If you have info about internet through power lines working past meters that would be very interesting

    Regarding the tenants, we have control over all the flats so we can get in and out when we want to but I would have trouble with the building owner running ugly cables in the stairwell or drilling through walls and windows.

  8. #18
    Automated Home Jr Member Gangsta's Avatar
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    Why not just buy any 'old' hub, and wire it 10base2, connect onto the coax you have - job done. just make sure you install safertap (or similar) as the outlet in each apartment, or on the droplink to prevent disruption to the other apartments.

    You can probably pick up everything you need at a local it recycling place for a couple of quid (they may just tell you to take it away), and 10Mb is usually way more than you use for the interweb anyway.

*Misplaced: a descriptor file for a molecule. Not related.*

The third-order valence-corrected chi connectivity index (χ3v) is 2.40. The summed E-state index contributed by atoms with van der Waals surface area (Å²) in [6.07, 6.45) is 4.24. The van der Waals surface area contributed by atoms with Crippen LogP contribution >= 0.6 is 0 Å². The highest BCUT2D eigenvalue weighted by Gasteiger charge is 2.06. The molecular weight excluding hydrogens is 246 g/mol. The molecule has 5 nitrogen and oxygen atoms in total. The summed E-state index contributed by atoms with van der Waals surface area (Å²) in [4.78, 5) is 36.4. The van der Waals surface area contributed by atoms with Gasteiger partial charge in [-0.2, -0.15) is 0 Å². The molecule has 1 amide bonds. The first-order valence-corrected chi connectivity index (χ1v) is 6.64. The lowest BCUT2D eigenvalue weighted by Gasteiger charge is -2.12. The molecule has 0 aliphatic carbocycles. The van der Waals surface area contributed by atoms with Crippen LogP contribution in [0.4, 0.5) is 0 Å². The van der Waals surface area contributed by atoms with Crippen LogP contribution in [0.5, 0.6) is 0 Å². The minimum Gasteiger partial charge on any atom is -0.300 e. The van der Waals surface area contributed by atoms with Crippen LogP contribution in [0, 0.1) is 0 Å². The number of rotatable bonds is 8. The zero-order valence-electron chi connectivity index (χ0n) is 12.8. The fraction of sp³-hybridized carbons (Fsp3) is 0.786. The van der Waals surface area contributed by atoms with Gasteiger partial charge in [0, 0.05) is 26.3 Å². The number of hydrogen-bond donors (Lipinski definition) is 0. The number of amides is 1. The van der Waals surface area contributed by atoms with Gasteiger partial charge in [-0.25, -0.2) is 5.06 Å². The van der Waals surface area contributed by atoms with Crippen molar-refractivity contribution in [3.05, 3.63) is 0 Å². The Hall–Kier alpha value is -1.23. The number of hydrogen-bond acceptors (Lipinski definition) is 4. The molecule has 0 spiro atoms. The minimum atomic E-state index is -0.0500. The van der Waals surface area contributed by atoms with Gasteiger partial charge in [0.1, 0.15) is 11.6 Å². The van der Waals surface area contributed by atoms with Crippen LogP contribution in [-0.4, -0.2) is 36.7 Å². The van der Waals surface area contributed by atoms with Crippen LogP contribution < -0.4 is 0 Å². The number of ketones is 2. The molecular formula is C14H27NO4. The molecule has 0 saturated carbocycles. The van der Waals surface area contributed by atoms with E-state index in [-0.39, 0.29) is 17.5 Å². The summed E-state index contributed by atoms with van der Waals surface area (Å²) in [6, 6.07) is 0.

I know my 24 port hub has coax connectors, and up till a few years ago it was still in widespread use in 'cheapo' government departments who wouldn't fund the upgrade to cat5.

    Here is a suitable hub, on ebay for 1 http://cgi.ebay.co.uk/Accton-16port-...a#ht_500wt_975

    the coax goes to the bnc connector on the back
    Last edited by Gangsta; 25th January 2010 at 09:22 PM. Reason: added ebay link

  9. #19
    Automated Home Legend TimH's Avatar
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    Quote Originally Posted by michaeldon View Post
    Hi Tim
    the reason we have 4 ADSL lines is that we found it unworkable to repeat 1 WIFI signal throughout the building. Of course we are using multiple channels so I don't think interference was the main issue.
    I would've thought (as the other poster suggested) that one DSL line and router with multiple access points would work, the challenge would be cabling between the APs.

    Quote Originally Posted by michaeldon View Post
    Just a note - this building is not in the UK so I don't know the coax cable impedance. In any case we have many buildings in many countries we'd like to find a general solution for.
    I did wonder
    I'm not sure it matters though, I would expect 75-ohm universally.

    Picking up on the earlier references to MoCA (http://www.mocalliance.org/)
    The description sounds exactly like what you're after, but I wonder whether any of this is "consumer" yet, or whether its for the large cable-tv companies.

    There's also this this from May 2008: http://www.engadget.com/2009/04/20/d...rnet-adapter/2